“I remember very specifically that day and how I was listening to NPR. My office [door] was shut, and I had a big window that faced outside, and there was a beautiful tree, and birds were coming out,” she says. “Out in the hallway, my colleague…walked by. I heard his booming laugh, and it just seemed like the world kept moving on, and I was frozen in time, that moment, listening to NPR announcing Pol Pot’s death.”
She recalls that the radio program described the dictator as troubled, charismatic and “grandfatherly,” words that made Ung’s blood boil.
“I just heard that and I got really sick, and curled up in the fetal position and had a good cry in the office,” she says. “I thought, … â€˜I am going to reconstruct his myth. I’m going to tell it the way it really happened, and hopefully my words will counter those grandfatherly images.’”
It took her a while to find the right voice in which to tell the story. She wrote several drafts, but ultimately settled on telling the story in first person, with her 5-year-old self as narrator. It was “the one that felt most authentic and the one that appeased me – the fire in me – the most… It was a very angry voice.”
Throughout the writing process, Ung immersed herself in her turbulent past. At times it was “really brutal,” she says.
She plastered her office walls with images of people who had been tortured, listened to Cambodian music, and, when writing the scenes depicting her harrowing hunger, she refrained from eating. “I actually would skip breakfast, lunch and dinner just so I would feel it,” she says. “Looking back, I’m not sure I’m glad that I did that… I had horrible nightmares during those times.”
Perhaps due to its alternately heart-wrenching and heartwarming effect, First They Killed My Father struck a major chord with readers. It became a national best-seller, college students studied it in their courses, and fans from around the world wrote Ung letters of appreciation.
Celebrities also took notice. In a 2001 Rolling Stone interview, actress and activist Angelina Jolie cited the book as her favorite read of the year.
“It used to be that working with campaigns and working as an activist, specifically and wholeheartedly as an activist, was my way of trying to contribute and effect change and get the word out on various issues,” Ung says. “Then, on the publication of the first book, I realized, â€˜Wow, words –printed, written words – have a way of doing that, too.’”
People can relate to war stories, she adds, “whether it’s war in your country or war in your home or war in your community or war in your relationship… But more important, they can relate to the love. They can relate to the desire to want to sit on your father’s lap, to the joy of holding hands with your sister and then having that pulled away.”
Ung has a hard time standing still. She travels and spends a lot of time in airports, but even so, she avoids escalators and walkways. “What do you do with yourself when you’re just standing there?” she asks.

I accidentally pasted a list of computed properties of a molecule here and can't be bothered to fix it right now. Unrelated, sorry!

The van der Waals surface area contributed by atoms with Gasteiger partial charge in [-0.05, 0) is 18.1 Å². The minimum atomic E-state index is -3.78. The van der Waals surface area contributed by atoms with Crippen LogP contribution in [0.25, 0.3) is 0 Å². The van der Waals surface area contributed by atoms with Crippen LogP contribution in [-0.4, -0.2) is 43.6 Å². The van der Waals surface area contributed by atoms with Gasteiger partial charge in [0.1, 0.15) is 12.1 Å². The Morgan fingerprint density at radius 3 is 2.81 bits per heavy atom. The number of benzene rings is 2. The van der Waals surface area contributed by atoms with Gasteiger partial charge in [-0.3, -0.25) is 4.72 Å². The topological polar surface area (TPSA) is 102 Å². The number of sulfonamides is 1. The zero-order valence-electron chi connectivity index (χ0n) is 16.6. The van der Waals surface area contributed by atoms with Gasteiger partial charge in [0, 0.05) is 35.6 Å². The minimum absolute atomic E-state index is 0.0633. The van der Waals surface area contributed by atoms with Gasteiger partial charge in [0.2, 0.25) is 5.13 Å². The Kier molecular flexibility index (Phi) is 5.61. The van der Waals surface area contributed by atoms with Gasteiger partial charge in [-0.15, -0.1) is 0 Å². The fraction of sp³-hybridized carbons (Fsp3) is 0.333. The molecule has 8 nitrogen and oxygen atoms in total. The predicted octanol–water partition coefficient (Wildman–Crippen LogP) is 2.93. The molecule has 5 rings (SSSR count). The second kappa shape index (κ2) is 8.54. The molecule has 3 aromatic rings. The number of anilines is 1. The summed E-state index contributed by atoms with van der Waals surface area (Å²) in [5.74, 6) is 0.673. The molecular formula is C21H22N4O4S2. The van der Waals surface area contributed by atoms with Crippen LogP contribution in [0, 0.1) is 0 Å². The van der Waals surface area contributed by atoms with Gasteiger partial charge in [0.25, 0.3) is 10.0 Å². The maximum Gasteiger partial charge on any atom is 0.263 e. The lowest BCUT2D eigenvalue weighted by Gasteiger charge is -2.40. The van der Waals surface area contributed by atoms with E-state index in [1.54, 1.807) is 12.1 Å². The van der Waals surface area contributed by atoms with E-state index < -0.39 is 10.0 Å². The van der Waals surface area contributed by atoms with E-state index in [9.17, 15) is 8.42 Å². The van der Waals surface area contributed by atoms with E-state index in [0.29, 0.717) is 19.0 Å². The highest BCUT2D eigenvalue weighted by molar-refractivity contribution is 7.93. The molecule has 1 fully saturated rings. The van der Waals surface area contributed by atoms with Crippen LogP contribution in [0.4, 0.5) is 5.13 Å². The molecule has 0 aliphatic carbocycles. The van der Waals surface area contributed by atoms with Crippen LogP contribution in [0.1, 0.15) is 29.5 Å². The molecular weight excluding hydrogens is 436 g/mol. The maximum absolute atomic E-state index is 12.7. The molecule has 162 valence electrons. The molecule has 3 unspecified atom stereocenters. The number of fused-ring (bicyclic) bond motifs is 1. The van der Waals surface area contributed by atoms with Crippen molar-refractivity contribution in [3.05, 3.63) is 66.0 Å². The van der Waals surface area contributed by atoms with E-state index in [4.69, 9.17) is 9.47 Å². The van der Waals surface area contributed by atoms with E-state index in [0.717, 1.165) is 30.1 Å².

“It takes my breath away when I realized how much is out there that needs our attention,” she adds.
Until recently, she worked full-time giving lectures around the world on land mines. Now, she’s cut down on travel so she can focus more on writing (a fiction project is in the works), and on Bar Cento. It was not an easy decision.
“I have been in human rights for so long,” she explains. “About a year-and-a-half ago, I just started feeling really burned out. I traveled a ton, but it’s the kind of traveling where you go the night before … and then the next morning you fly out, and you’re exhausted.”
Ung often feels torn between wanting to save the world and wanting to do what is best for herself. “There’s something so decadent in saying no [to traveling] just because you would be exhausted,” she says. “People who went through [war], people who lived through it, don’t get a break because they’re exhausted.”
Also exhausting is the knowledge that an activist’s work is never done. When she speaks to students, Ung often tells them, “Peace isn’t free and it isn’t automatic. It requires commitment. It requires strategy. It requires work.”
“What we do totally matters and I’m very grateful for that,” she says, emphatically. “My story is an illustration of that – it’s testimony. I actually was living on the street, eating out of garbage cans, and somebody, somewhere, realized that peace is not an automatic and that changing the world takes work and action. … They got out of their comfort zones, they picked up a phone, they traveled to Asia, they sent blankets, they sent medicine, they sent letters and good will and hope, and here I am.”
Food has played an important role in Ung’s life. “I really enjoy food, and I don’t know if it’s because of the war – maybe a little bit of that. I just enjoy food – the flavor, the sauce, the smell.”
Often, she prefers to do her writing at Bar Cento’s tables, and when she hits a milestone, she rewards herself with food.
“I don’t have a sweet tooth,” she says. “I reward myself with red meat. I like red meat a lot. I could eat steak and lamb every day,” she says with a laugh. When in Cambodia, she craves fried tarantulas, fried crickets and fresh mangosteen and durian fruit.
Love has also had a profound impact on Ung, and she grows giddy whenever her husband’s name comes up (the couple married in 2002). Priemer has been to Cambodia five times with Ung, but “he’s never seen the genocide museum or the killing fields, and I’ve actually asked him not to,” she says, “because I kind of need him to be untouched by that.”
Right now, finally, life is good.
“I’m not hungry. I’m not desperate,” she says, adding with a small gasp, “I’m … happy.”